Antibodies to T cell checkpoint molecules like PD-1, PD-L1 and CTLA-4 can unleash potent and durable anti-tumor immunity in many different cancer types. These drugs induce anti-tumor immune responses by activating T cells in tumors, but because similar mechanisms control anti-tumor immunity and self-tolerance, they can also induce systemic autoimmunity by activating autoreactive T cells in normal tissues. Combinations of checkpoint inhibitors greatly increase clinical responses, but similarly increase these toxicities, thereby limiting their clinical utility. New methods are therefore needed that provide anti-tumor activity without deregulating systemic immunity.
Probody™ therapeutics are recombinant, proteolytically-activated antibody prodrugs, designed to widen therapeutic index by minimizing interaction with normal tissue and maximizing interaction with tumor. Probodies exploit the fundamental dysregulation of extracellular protease activity that exists in tumors relative to healthy tissue. The amino terminus of the antibody light chain is extended with a protease-cleavable linker and a masking peptide designed to block antigen binding to the antibody. Cleavage of the linker by specific tumor-associated proteases leads to dissociation of the mask and release of an antibody competent to bind to antigen in the tumor. Probodies bind only minimally to antigen in healthy tissue because there are insufficient active proteases present to remove the mask. The feasibility of the Probody approach to checkpoint targets is supported by preclinical studies in which intratumoral delivery of low dose immune modulators enables durable, systemic anti-tumor responses despite negligible systemic exposure.
Here we demonstrate the ability of a Probody targeting PD-L1 to provide equivalent anti-tumor efficacy in mice to that of its antibody parent, while minimizing induction of systemic autoimmunity. A mouse/human cross-reactive anti-PD-L1 antibody was generated by phage display, and engineered into a Probody. Binding to mouse PD-L1 by the Probody in its masked state was significantly reduced relative to its binding following proteolytic removal of the mask. The presence of active proteases capable of releasing the Probody's mask was demonstrated in frozen sections of MC38 and CT26 murine syngeneic tumors. Systemic administration of the PD-L1 Probody to mice bearing established MC38 syngeneic tumors induced anti-tumor efficacy comparable to the unmasked parental antibody at the same dose. In contrast, the PD-L1 Probody provided protection from induction of autoimmune diabetes in NOD mice at doses sufficient to induce maximal diabetes with the parental antibody. Finally, PD-L1 occupancy by the Probody on peripheral blood and splenic T cells was significantly reduced compared to that of the parental antibody at the same dose. This finding is consistent with the reduced ability of the Probody in its masked form to bind to PD-L1 and to induce autoimmunity outside of the tumor. By demonstrating equivalent efficacy with an improved safety profile, these results provide validation of the Probody concept for a T cell checkpoint target. Probodies should expand opportunities for immunotherapies, particularly those that are limited by enhanced toxicities when used in combination.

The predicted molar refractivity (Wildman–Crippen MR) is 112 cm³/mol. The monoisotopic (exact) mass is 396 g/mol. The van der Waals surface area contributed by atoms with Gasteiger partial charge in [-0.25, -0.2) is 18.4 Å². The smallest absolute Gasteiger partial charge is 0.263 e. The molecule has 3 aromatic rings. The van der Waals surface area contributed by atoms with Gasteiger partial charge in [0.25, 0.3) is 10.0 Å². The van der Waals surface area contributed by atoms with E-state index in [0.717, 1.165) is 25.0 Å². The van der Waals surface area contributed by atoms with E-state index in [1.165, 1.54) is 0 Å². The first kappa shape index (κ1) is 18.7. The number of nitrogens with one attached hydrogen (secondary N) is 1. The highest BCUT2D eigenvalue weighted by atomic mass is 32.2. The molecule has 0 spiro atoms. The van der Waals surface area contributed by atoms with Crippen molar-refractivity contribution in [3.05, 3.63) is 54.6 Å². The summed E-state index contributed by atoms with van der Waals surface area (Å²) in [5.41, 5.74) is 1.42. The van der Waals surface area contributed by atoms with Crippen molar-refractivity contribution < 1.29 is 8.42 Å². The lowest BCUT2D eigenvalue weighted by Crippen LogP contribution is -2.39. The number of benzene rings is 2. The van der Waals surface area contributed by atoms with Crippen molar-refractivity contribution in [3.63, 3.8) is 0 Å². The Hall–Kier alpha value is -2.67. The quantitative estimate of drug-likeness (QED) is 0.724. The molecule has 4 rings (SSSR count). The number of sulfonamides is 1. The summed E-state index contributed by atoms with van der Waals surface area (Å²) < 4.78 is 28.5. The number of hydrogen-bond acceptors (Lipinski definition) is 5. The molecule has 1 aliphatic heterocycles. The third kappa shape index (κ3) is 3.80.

Citation Format: Chihunt Wong, Li Mei, Kenneth R. Wong, Elizabeth E.M. Menendez, Olga Vasiljeva, Jennifer H. Richardson, James W. West, Michael Kavanaugh, Bryan A. Irving. A PD-L1-targeted Probody provides antitumor efficacy while minimizing induction of systemic autoimmunity. [abstract]. In: Proceedings of the CRI-CIMT-EATI-AACR Inaugural International Cancer Immunotherapy Conference: Translating Science into Survival; September 16-19, 2015; New York, NY. Philadelphia (PA): AACR; Cancer Immunol Res 2016;4(1 Suppl):Abstract nr A081.
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